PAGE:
Scottish National Dictionary (1700–)

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GAIRDENER, n. Gen.Sc. form of Eng. gardener. Also gairdner; gairner (Ayr. 1826 Galt Lairds vii.; Cai. 1900 E.D.D.; ‡Cai.7, Abd.27, Slg.3, Uls.4 1952). See P.L.D. § 51 (2). [′ger(d)nər] Ayr. c.1827  Galt Howdie, etc. (1923) 3:
He was the head gairdner to the Laird of Rigs.
Sc. 1887  Stevenson Underwoods 81:
The gairdner crooks his weary back A' day in the pitaty-track.
Abd. 1917  D. G. Mitchell Clachan Kirk 125:
Wumman, quo' Jesus, What gars ye sab sae? . . . She, takin Him to be the gairdener, said . . .
Ags. 1922  J. B. Salmond Bawbee Bowden xii.:
The Smith's awin' the Gairner some bawbees.
Rxb. 1923  Kelso Chron. (6 April) 4:
Peter Purres is the gairdener there.
m.Sc. 1928  “O. Douglas” Pink Sugar x.:
Ay, McCandlish has gotten his place rale doss. Nae credit to him — wi' twae gairdeners.

Comb.: ga(i)rdener's ga(i)rtens, -garters, the ribbon-grass, Phalaris arundinacea picta (Ags. 1848 W. Gardiner Flora Frfsh. 194, -garters; Ayr. 1863–5 Trans. Highl. and Agric. Soc. 320; Rxb. 1923 Watson W.-B., gairdener's gairtens). Gen.Sc. Also in n.Eng. dial. Edb. 1823  M. & M. Corbett Petticoat Tales I. 240:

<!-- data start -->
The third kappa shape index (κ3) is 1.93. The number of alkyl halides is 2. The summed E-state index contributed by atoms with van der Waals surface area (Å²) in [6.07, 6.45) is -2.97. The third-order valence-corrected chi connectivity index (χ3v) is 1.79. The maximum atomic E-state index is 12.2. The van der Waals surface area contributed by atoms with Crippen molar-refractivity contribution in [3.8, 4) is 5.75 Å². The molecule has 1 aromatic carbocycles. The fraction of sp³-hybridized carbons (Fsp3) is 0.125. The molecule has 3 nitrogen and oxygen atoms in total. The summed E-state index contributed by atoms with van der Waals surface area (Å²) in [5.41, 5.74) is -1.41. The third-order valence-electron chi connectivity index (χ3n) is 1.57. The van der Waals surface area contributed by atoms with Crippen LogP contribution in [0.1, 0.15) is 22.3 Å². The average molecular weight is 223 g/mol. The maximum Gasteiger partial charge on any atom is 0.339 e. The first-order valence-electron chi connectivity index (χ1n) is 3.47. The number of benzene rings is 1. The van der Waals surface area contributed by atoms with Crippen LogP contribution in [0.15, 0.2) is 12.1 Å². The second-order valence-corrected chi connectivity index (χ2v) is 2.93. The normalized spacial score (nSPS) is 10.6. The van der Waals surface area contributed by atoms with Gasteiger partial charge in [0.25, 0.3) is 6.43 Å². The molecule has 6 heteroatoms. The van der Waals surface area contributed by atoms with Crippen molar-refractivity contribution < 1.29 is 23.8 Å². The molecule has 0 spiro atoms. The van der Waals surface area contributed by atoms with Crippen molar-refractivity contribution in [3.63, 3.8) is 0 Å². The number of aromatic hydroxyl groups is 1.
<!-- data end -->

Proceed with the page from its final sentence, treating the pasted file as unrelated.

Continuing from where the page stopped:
Would you like some slips of apple ringy . . . or gardener's garters, or bachelor's buttons?
Edb. 1828  D. M. Moir Mansie Wauch (1839) xiv.:
Great bunches of . . . gardeners' gartens, peony roses, gillyflower, and southernwood, were stuck in their buttonholes.
Fif. 1896  D. S. Meldrum Grey Mantle 287:
I was standing by the gairner's gartens there, listening to the cackle of the lasses coming home from the turnip-thinning.
Sc. 1909  Colville 121:
The old-fashioned gardens, with their . . . clumps of bachelor's buttons, gardener's gairtens.

[O.Sc. gairdnair, 1560, gairner, 1592.]

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"Gairdener n.". Dictionary of the Scots Language. 2004. Scottish Language Dictionaries Ltd. Accessed 20 Jun 2019 <>



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